Speedlighter.ca | The "Go-To" Instructional Photography Blog
Michael, The Speedlighter, is one of North America’s premier teachers of photography. He teaches across the continent and talks to, trains and motivates large numbers of people. Michael is a Brantford-based full-time photographer and educator
I just spoke as one of the keynote speakers at an Ajax Photography Club event called “Discovering Karsh”. All about Armenian Canadian photographer Yousuf Karsh, whom The Economist, after his death, described as “the best portrait photographer in the world for the past fifty years”.
Karsh can teach photographers today a thing or two, and that was the subject of my presentation. He was a master at light, mainly in moody low key portraits (think of the grumpy Churchill portrait, where Karsh had respectfully pulled the cigar from Churchill’s mouth), for one. Google it—for copyright reasons I cannot reproduce it here.
He was also a real people person, and that was his super power. He studied his subjects before a shoot. He talked to them. At length, often, if given the opportunity. Instead of taking 100 pictures and choosing one, he took one or two when the moment was right. He was a master at choosing the moment. And his subjects trusted him and his ability to make them look good.
Google “Karsh” and see the iconic portraits that defined the 20th century. Sure, Karsh is not everyone’s taste—his portraits are low-key and often moody—but they are certainly masterful. And they defined the people that he photographed as well as reflected them. As a portrait photographer, if you can do that, you have made it.
I’ll give you a few landscape tips for beginners, today.
Use the right lens. I recommend either the ultra wide lens (10-20 on a crop camera, 16-35 on a full frame camera), to show perspective and depth; or a telephoto lens, to bring backgrounds closer.
Use a low ISO, like 100 or 200.
Use a high f-number, like 11 or 16. Especially important if you use the telephoto lens above.
If you can, use a tripod. The two settings above may well require it.
Focus one third into your scene. That gives you the best sharp focus range.
Just in case, carry a polarizer and an ND filter. The polarizer for removing reflections or to emphasize some blue skies, and the ND filter for slow shots of waterfalls or water surfaces.
Consider shooting some panoramas. For those, use manual setting, so that all pictures are exposed equally. Avoid foreground objects. Turn the camera while on the tripod, overlapping successive images by, say, 30%.
Don’t pack too much. Weight doubles hourly when carried!
shoot at the best time of day. Often, that means 5pm or 5am, the “golden hour”.
Consider bringing a flash. More than you’d expect, you’ll want to light up your foreground.
Keep the image simple. Pay attention to detail.
Look for attention points in the foreground, middle ground, or background. Like frames, reflections, s-curves, juxtapositions, etc.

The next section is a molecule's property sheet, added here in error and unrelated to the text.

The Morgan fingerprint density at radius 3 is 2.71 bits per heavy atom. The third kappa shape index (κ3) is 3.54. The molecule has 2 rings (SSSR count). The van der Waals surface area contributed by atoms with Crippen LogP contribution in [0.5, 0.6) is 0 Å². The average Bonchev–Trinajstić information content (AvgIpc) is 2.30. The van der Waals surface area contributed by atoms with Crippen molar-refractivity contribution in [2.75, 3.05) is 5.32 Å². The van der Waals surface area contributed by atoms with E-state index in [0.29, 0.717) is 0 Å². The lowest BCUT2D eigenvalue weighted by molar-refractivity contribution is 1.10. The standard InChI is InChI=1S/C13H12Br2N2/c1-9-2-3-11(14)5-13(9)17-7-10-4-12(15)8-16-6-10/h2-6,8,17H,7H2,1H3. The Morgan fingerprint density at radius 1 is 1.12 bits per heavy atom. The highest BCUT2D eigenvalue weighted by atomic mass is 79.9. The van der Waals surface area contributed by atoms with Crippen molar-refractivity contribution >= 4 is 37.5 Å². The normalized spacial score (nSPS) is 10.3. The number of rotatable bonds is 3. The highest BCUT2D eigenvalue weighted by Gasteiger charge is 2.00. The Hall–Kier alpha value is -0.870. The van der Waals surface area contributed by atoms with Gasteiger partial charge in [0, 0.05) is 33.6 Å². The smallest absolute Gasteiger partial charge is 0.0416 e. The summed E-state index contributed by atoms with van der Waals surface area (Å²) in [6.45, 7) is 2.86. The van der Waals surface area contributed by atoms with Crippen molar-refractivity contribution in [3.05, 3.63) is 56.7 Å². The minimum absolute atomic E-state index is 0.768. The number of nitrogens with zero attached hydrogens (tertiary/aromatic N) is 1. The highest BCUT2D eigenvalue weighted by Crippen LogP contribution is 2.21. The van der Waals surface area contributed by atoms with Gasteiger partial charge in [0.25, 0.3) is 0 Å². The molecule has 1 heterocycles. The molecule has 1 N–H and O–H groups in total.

Prepare. Enter location coordinates, found on google, into your gps.
take one iPhone picture so that you have the coordinates, and then copy them in Lightroom from that iPhone picture to your other photos. Unless, of course, your camera already has a gps built in.
These fifteen rules should get you going! For a little more detail, see my Landscape Photography book on http://Learning.photography .
Come to my April 27 workshop in Toronto, if you want flash techniques that work. See the previous post.
You have heard me say it many times: “Bright pixels are sharp pixels”.
Nothing wrong with this:
But it does not make the subject stand out as the bright pixels. And it does not feel special. This one does, and is also much more dramatic:
And the subject i s now the Bright Pixels. Shot at 100 ISO, 1/200 sec, at f/11, using a 40mm lens on a full frame camera and lit with a battery-pack powered Bowens strobe fitted with a beauty dish. Slightly desaturated in Lightroom.
This was a picture I shot today in a class I taught at Sheridan College in Oakville.
Many more courses coming up, so stay tuned. I can teach you how to do this, quickly.
Black and white, or B/W, or Monochrome, is underused. Much, if not most art portraits are B/W. And why?
Well – colour, especially when desaturated, is not bad at all. Here’s today’s self portrait:
But the B/W version shows the mood better.
B/W reduces an image to its essence. And coloured items do not distract. And white balance is not an issue. So for both creative and to a lesser extent technical reasons, try some B/W. Shoot RAW so you can do the actual conversion in Lightroom.
Here, finally, is another one, of one of today’s students, using a beauty dish:
And the first thing I did is set all my cameras to the correct time. Which was easy, because they were already set to the correct time, since I came from the Caribbean. But for those of you who did not: set all your cameras to the correct time now!
And here’s a few pics from last week. More, and some advice, to follow in the next days. Stay tuned!
You have heard me talk about the “Sunny Sixteen” rule before. This is a very useful rule of thumb that allows you to shoot without using your camera’s light meter. The rule is:
If your shutter speed is set to 1/ISO (e.g. 125 ISO at 1/125th sec, 200 ISO at 1/200 sec, or 400 ISO at 1/400 sec, etc), then on a fully sunny day at noon, f/16 will give you the right exposure.
Like this, at f/16:
And if it is not sunny?
Soft around edges
This rule is a rule of thumb, so feel free to vary – I often expose two thirds of a stop higher – but since the sun is always the same brightness, it holds well. And it is nice to be able to expose without light meters, if only in order to be able to check your camera.
Bonus question: how do you expose the moon?
Answer: f/16. The moon at noon (there, so any time here, including night) is as bright as the earth at noon- they are the same distance from the sun!